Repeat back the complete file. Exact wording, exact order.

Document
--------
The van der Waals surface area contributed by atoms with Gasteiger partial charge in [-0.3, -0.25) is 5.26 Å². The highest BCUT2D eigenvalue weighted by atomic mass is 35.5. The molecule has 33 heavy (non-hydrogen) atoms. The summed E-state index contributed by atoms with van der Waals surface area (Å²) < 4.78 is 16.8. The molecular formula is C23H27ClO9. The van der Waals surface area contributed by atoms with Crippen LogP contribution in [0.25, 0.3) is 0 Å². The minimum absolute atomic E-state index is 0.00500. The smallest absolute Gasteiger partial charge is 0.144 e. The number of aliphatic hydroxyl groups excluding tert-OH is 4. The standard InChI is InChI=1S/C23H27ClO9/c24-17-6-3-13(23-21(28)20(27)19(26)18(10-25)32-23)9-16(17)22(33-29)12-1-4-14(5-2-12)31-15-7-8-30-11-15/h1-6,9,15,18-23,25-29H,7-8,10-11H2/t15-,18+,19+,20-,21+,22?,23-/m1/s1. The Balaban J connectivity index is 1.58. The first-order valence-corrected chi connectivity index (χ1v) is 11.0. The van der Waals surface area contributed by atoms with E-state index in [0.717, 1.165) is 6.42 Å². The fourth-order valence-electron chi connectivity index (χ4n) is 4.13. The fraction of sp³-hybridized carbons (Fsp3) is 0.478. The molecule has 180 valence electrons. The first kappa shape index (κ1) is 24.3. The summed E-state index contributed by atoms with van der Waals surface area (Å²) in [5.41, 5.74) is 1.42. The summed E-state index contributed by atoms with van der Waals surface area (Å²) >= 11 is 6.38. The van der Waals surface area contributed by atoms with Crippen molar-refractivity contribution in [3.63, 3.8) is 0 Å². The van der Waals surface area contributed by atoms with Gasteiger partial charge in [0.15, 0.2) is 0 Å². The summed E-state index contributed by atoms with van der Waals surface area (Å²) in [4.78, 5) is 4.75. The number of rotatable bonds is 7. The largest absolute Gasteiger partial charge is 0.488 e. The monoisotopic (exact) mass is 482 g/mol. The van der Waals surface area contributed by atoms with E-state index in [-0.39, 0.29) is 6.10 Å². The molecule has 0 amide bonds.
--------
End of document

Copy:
The van der Waals surface area contributed by atoms with Gasteiger partial charge in [-0.3, -0.25) is 5.26 Å². The highest BCUT2D eigenvalue weighted by atomic mass is 35.5. The molecule has 33 heavy (non-hydrogen) atoms. The summed E-state index contributed by atoms with van der Waals surface area (Å²) < 4.78 is 16.8. The molecular formula is C23H27ClO9. The van der Waals surface area contributed by atoms with Crippen LogP contribution in [0.25, 0.3) is 0 Å². The minimum absolute atomic E-state index is 0.00500. The smallest absolute Gasteiger partial charge is 0.144 e. The number of aliphatic hydroxyl groups excluding tert-OH is 4. The standard InChI is InChI=1S/C23H27ClO9/c24-17-6-3-13(23-21(28)20(27)19(26)18(10-25)32-23)9-16(17)22(33-29)12-1-4-14(5-2-12)31-15-7-8-30-11-15/h1-6,9,15,18-23,25-29H,7-8,10-11H2/t15-,18+,19+,20-,21+,22?,23-/m1/s1. The Balaban J connectivity index is 1.58. The first-order valence-corrected chi connectivity index (χ1v) is 11.0. The van der Waals surface area contributed by atoms with E-state index in [0.717, 1.165) is 6.42 Å². The fourth-order valence-electron chi connectivity index (χ4n) is 4.13. The fraction of sp³-hybridized carbons (Fsp3) is 0.478. The molecule has 180 valence electrons. The first kappa shape index (κ1) is 24.3. The summed E-state index contributed by atoms with van der Waals surface area (Å²) in [5.41, 5.74) is 1.42. The summed E-state index contributed by atoms with van der Waals surface area (Å²) >= 11 is 6.38. The van der Waals surface area contributed by atoms with Crippen molar-refractivity contribution in [3.63, 3.8) is 0 Å². The van der Waals surface area contributed by atoms with Gasteiger partial charge in [0.15, 0.2) is 0 Å². The summed E-state index contributed by atoms with van der Waals surface area (Å²) in [4.78, 5) is 4.75. The number of rotatable bonds is 7. The largest absolute Gasteiger partial charge is 0.488 e. The monoisotopic (exact) mass is 482 g/mol. The van der Waals surface area contributed by atoms with E-state index in [-0.39, 0.29) is 6.10 Å². The molecule has 0 amide bonds.